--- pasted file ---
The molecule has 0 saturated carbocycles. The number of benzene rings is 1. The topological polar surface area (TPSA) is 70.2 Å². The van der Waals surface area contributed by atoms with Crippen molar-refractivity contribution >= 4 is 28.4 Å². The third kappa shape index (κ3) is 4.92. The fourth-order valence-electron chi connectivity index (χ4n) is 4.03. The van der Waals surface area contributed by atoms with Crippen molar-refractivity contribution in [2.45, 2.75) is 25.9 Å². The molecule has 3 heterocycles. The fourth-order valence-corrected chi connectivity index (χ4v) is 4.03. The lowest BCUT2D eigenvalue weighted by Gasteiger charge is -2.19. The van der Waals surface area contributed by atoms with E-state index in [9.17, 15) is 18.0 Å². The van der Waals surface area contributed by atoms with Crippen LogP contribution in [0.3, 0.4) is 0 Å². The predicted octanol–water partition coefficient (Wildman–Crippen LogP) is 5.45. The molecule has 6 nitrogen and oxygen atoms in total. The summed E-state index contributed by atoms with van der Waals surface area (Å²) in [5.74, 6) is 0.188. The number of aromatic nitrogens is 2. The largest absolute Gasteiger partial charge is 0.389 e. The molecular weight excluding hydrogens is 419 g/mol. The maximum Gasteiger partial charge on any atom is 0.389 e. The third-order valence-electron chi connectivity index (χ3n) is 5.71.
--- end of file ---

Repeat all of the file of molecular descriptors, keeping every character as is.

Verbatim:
The molecule has 0 saturated carbocycles. The number of benzene rings is 1. The topological polar surface area (TPSA) is 70.2 Å². The van der Waals surface area contributed by atoms with Crippen molar-refractivity contribution >= 4 is 28.4 Å². The third kappa shape index (κ3) is 4.92. The fourth-order valence-electron chi connectivity index (χ4n) is 4.03. The van der Waals surface area contributed by atoms with Crippen molar-refractivity contribution in [2.45, 2.75) is 25.9 Å². The molecule has 3 heterocycles. The fourth-order valence-corrected chi connectivity index (χ4v) is 4.03. The lowest BCUT2D eigenvalue weighted by Gasteiger charge is -2.19. The van der Waals surface area contributed by atoms with E-state index in [9.17, 15) is 18.0 Å². The van der Waals surface area contributed by atoms with Crippen LogP contribution in [0.3, 0.4) is 0 Å². The predicted octanol–water partition coefficient (Wildman–Crippen LogP) is 5.45. The molecule has 6 nitrogen and oxygen atoms in total. The summed E-state index contributed by atoms with van der Waals surface area (Å²) in [5.74, 6) is 0.188. The number of aromatic nitrogens is 2. The largest absolute Gasteiger partial charge is 0.389 e. The molecular weight excluding hydrogens is 419 g/mol. The maximum Gasteiger partial charge on any atom is 0.389 e. The third-order valence-electron chi connectivity index (χ3n) is 5.71.